Medical equipment features some of the most precise calibrations, complex machinery and cutting edge design of any instruments in any industry anywhere in the world. Sounds like a pretty bold statement, but think about it – what is more important than the tools used to help the sick and wounded? From that standpoint, we should hope that medical technology is among the best there is.
But it is also the unique circumstances surrounding the equipment that requires such fine-tuning. Those organizations, scientists and labs developing new medical devices aren't just working to improve existing techniques. They're making an attempt to redefine and re-imagine the ways patients are treated. In some cases, the key is to incorporate new materials and technologies as they become available.
To that end, polymers have been a revelation in the medical world. These versatile compounds can be created and manipulated in ways that would be impossible for other materials like metals. A number of recent advancements provide a glimpse into the vast potential of these exciting new compounds.
"Polymers have been a revelation in the medical world."
Polymers take over the medical equipment world
Several companies have unveiled specialized polymers with advantageous qualities in the world of medical equipment. As these groundbreaking techniques emerge, they will likely pave the way for other groups to adapt them in different fields or develop newer, even better methods. It's a two-way street – needs in the medical world influence labs to create new materials, but new polymers also inspire scientists to explore new tools and systems.
High-strength polymer supplants metals
One widely-acknowledged advantage polymers have over metals in the medical field is that polymers won't disrupt X-rays, fluoroscopy, magnetic resonance imaging and other scans, according Orthopedic Design & Technology. But metals are often more durable than plastics – that is, until recently.
Foster Polymer Distribution teamed with Mitsubishi Gas Chemical Co. Inc. to produce and distribute a new polymer in North America that can effectively mimic metal's strength along with polymers' favorable radiolucency. The product, MX-Nylon, projects as an excellent gas barrier for oxygen and carbon dioxide. In addition, MX-Nylon is heat resistant and can withstand gamma ray, e-beam, ethylene oxide and retort sterilization methods.
These properties make the material ideal for medical packaging as well as molded devices.
"MX-Nylon has been very successful in a wide variety of applications and industries. We are excited to partner with Mitsubishi to promote the benefits of this unique material in medical devices and equipment," Brittany Palmer, business manager for Foster Distribution, said in a press release. "MX-Nylon grades are currently available for injection molding and extrusion."
Polymers communicate from inside the body
Any time someone talks about invasive devices, the first qualification is safety. Whether a medicine, sensor, intravenous drip or anything else, new products must pass through rigorous third-party testing from an accredited analytical laboratory to make sure the patient will experience minimal side effects, if any.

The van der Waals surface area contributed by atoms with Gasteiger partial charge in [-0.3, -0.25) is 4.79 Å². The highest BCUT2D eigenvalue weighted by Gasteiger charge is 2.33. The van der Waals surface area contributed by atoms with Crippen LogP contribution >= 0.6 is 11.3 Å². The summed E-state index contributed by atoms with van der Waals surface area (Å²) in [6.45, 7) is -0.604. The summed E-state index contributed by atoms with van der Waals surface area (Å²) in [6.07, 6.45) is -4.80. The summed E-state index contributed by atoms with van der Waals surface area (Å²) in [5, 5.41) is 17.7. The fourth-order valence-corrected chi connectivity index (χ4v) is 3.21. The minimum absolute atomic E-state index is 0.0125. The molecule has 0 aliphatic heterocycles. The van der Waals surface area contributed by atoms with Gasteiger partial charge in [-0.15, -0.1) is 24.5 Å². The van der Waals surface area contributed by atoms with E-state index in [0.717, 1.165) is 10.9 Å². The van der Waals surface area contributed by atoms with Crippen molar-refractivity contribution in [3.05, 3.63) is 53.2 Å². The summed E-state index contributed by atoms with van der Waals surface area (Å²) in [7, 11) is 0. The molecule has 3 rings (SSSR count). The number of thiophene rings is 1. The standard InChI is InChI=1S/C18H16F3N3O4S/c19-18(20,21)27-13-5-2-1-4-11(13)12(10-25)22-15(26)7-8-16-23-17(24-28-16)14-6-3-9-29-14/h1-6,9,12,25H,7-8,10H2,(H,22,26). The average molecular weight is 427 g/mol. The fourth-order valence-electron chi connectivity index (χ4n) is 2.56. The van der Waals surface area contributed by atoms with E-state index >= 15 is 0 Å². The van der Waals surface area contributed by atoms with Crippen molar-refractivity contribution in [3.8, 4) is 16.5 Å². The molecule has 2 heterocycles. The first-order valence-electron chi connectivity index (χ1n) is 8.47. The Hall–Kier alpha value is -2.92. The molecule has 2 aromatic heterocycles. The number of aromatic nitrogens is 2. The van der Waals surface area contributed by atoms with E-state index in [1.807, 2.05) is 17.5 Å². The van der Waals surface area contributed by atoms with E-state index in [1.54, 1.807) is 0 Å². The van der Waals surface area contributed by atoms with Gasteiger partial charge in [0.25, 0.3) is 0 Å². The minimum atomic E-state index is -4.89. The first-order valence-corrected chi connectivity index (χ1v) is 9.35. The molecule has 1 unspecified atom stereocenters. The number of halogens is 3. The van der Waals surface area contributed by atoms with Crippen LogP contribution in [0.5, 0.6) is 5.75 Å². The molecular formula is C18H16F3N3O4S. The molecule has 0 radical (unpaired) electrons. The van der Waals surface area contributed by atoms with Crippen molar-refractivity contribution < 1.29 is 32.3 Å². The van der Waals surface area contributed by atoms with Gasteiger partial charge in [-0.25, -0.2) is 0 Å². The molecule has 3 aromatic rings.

That's why new research from the University of Akron, Ohio, is so exciting. Scientists are searching for a polymer with the ability to conduct electricity and communicate with sensors from inside the human body, according to a recent press release.
Professor of chemical engineering Gang Cheng, Ph.D., has been working on biologically compatible polymers for years. Finding a conductive polymer that doesn't interfere with bodily functions and can administer prescribed doses all day and night isn't easy. Traditionally, conductive polymers used in solar cells or LEDs won't work with the body – they're registered as outsiders and the body will fight back.
A new grant should help the cause. The National Science Foundation awarded the research team with a $499,995 grant. One wonders why they couldn't cough up the extra $5 for a nice, even half-million. Either way, it should further Cheng's goal for a polymer to work in conjunction with pacemakers and other implanted medical devices.
3-D printed medical devices must consider the polymer
The advancement of additive printing certainly has loads of potential, particularly in the medical sector. But those labs that use additive printing should be careful to only use polymer materials that undergo medical product testing from an independent testing laboratory before they use it with patients.
The RJ Lee Group outlined a number of questions that any lab should ask itself when it develops its own polymer-based, 3-D printed medical device. These range from the regulatory to the operational to the functional. Fortunately, a material testing lab can help address all of those concerns. From there, it comes down to whether or not the benefit of the device outweighs the cost of creating and implementing it.
To be sure, 3-D printing allows for the cost-effective, controllable development of proprietary technologies. As long as the researchers follow the necessary steps for approval, it could open the door for more innovative devices from smaller organizations.